Skip to main content

Monday Morning in the Kitchen: Greek Yogurt

I've jumped on board the Greek yogurt bandwagon.  I love the thick, creamy texture and the high protein content.  The price does not impress me, however.  Time to make my own!



After doing a little bit of research, I decided to use a regular yogurt recipe, add extra powdered milk, and strain the yogurt through a cheesecloth to get a thick Greek yogurt. 



While I've read of several different methods to incubate the yogurt, I went with a fail-safe method; I used a yogurt maker.  My yogurt maker makes one quart, but after the straining, I ended up with half of a quart.  I might need to make it fairly frequently, but because it is so easy, it shouldn't be a problem. 

Greek Yogurt
Combine 1 quart water and 1-1/6 cups powdered milk (I measured 1/2 plus 2/3 cups.)  Heat on stove until steaming hot, then cool to 110 degrees.  Take a small amount of the warm milk, and add a couple of spoonfuls of plain Greek yogurt (with active cultures) as a starter.  Stir yogurt mixture into the pan of milk, then keep warm (in a yogurt maker or by another method) for 10 hours.  Then strain yogurt through a cheesecloth for several hours in refrigerator. 
When the yogurt is strained, it is ready to eat.  Before you add sweetener and/or fruit, though, be sure to save some to use as a starter for the next batch!

Thanks for simple, yummy foods.



Photobucket
Sew Darn Crafty Party, Find a Friend Friday, Farmgirl Friday Blog Hop, Show Your Stuff, The Wildly Original Link Party, Wow Us Wednesdays, Down Home Blog Hop, Tuesday Archive Link Up, Linky Tuesday at Freemotion by the River, Grandparents Say It Saturday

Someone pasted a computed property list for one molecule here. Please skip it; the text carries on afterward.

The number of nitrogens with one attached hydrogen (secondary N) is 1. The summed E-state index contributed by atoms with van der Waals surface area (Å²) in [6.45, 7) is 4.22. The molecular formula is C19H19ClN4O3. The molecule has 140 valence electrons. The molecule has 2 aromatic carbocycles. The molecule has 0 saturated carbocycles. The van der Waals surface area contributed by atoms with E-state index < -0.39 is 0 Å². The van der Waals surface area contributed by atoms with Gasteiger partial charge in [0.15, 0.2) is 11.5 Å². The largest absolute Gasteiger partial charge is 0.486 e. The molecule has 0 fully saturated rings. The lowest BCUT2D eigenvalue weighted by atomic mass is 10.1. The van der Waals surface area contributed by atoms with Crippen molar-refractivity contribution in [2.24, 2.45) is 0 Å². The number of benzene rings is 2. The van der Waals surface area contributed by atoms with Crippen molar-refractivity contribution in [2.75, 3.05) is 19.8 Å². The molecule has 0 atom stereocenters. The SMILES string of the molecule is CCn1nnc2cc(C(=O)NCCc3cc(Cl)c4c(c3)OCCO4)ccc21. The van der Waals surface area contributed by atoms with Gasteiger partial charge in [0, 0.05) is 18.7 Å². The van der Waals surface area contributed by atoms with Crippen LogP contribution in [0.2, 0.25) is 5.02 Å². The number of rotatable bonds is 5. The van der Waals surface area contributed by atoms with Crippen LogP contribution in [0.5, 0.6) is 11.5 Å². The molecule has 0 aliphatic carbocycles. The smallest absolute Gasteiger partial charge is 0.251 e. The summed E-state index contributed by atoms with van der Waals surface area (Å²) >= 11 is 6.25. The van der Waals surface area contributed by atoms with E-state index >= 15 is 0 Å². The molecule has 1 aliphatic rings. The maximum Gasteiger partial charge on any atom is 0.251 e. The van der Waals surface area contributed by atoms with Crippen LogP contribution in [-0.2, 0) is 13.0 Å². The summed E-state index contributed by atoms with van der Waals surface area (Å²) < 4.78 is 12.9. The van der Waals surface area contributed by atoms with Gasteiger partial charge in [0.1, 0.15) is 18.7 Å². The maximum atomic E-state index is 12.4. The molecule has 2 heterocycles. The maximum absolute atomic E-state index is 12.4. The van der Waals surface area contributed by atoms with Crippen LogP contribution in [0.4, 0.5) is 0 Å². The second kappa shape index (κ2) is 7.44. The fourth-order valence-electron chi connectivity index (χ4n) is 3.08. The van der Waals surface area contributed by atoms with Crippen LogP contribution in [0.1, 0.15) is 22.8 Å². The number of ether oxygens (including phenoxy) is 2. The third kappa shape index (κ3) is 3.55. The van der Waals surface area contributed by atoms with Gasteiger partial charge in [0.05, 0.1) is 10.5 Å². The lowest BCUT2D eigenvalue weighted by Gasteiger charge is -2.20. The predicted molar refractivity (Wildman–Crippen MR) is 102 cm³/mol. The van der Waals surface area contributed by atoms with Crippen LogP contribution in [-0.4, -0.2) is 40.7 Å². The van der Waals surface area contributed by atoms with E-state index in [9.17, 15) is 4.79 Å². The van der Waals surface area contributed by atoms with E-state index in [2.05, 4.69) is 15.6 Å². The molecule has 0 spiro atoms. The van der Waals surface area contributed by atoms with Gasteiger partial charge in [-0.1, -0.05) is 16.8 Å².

The Creative Home Acre Hop Best Blog Post Ever, Grand Social,
Crafty Garden Mama

Pin It

Comments

  1. I had no idea there was such a thing as a yogurt maker, let alone know how to turn regular yogurt to greek. For some reason, I've never been a yogurt eater. My kids love it, though.

    ReplyDelete
  2. Ooooh great recipe and the yogurt looks delicious! I haven't had that much Greek yogurt but really want to start incorporating it more into my diet. Thanks for the link!

    ReplyDelete
  3. Wow!! I don't think I could attempt that.. mine would come out umm not so nice looking. ... yours looks professional gourmet and delicious!

    ReplyDelete
  4. I, too, love Greek yogurt. It's yummy!

    ReplyDelete
  5. This is how I make Greek yogurt also except I start with regular 2% milk and add extra powder milk to add more protein and thickness. Thanks for the yummy picture of yogurt goodness. If people understand how easy this is they will save soooo much money.

    ReplyDelete
  6. Making yogurt is on my list for 2013. I used to have a yogurt maker that had 6 little containers and a warmer. It was so easy... So, what kind of yogurt maker do you use?
    ~Blessings from Becky (TFADOK)

    ReplyDelete
  7. Sounds yummy! Saw your post on Farmgirl Friday :)I would love to have you share this on The Creative HomeAcre Hop today!
    http://www.theselfsufficienthomeacre.com/2013/03/the-creative-homeacre-hop-8.html

    ReplyDelete
  8. How much of the greek yogurt do we need to start with?
    Jean C.
    djcogdill@q.com

    ReplyDelete